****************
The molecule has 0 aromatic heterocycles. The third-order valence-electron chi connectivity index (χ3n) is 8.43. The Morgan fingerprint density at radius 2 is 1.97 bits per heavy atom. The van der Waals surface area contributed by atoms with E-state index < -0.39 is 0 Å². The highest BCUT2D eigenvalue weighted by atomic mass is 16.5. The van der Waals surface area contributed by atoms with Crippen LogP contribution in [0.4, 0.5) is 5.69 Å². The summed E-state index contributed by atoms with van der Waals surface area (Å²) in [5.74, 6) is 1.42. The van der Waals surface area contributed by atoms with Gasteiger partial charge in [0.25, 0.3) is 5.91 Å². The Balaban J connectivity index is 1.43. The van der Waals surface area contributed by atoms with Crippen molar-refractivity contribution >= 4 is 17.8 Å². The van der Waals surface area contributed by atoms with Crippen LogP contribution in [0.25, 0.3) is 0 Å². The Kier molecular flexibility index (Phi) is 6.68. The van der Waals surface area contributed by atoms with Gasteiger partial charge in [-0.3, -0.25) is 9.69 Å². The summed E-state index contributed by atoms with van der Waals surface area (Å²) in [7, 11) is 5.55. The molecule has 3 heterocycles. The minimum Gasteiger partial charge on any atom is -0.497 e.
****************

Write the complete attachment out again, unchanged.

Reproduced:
The molecule has 0 aromatic heterocycles. The third-order valence-electron chi connectivity index (χ3n) is 8.43. The Morgan fingerprint density at radius 2 is 1.97 bits per heavy atom. The van der Waals surface area contributed by atoms with E-state index < -0.39 is 0 Å². The highest BCUT2D eigenvalue weighted by atomic mass is 16.5. The van der Waals surface area contributed by atoms with Crippen LogP contribution in [0.4, 0.5) is 5.69 Å². The summed E-state index contributed by atoms with van der Waals surface area (Å²) in [5.74, 6) is 1.42. The van der Waals surface area contributed by atoms with Gasteiger partial charge in [0.25, 0.3) is 5.91 Å². The Balaban J connectivity index is 1.43. The van der Waals surface area contributed by atoms with Crippen molar-refractivity contribution >= 4 is 17.8 Å². The van der Waals surface area contributed by atoms with Crippen LogP contribution in [0.25, 0.3) is 0 Å². The Kier molecular flexibility index (Phi) is 6.68. The van der Waals surface area contributed by atoms with Gasteiger partial charge in [-0.3, -0.25) is 9.69 Å². The summed E-state index contributed by atoms with van der Waals surface area (Å²) in [7, 11) is 5.55. The molecule has 3 heterocycles. The minimum Gasteiger partial charge on any atom is -0.497 e.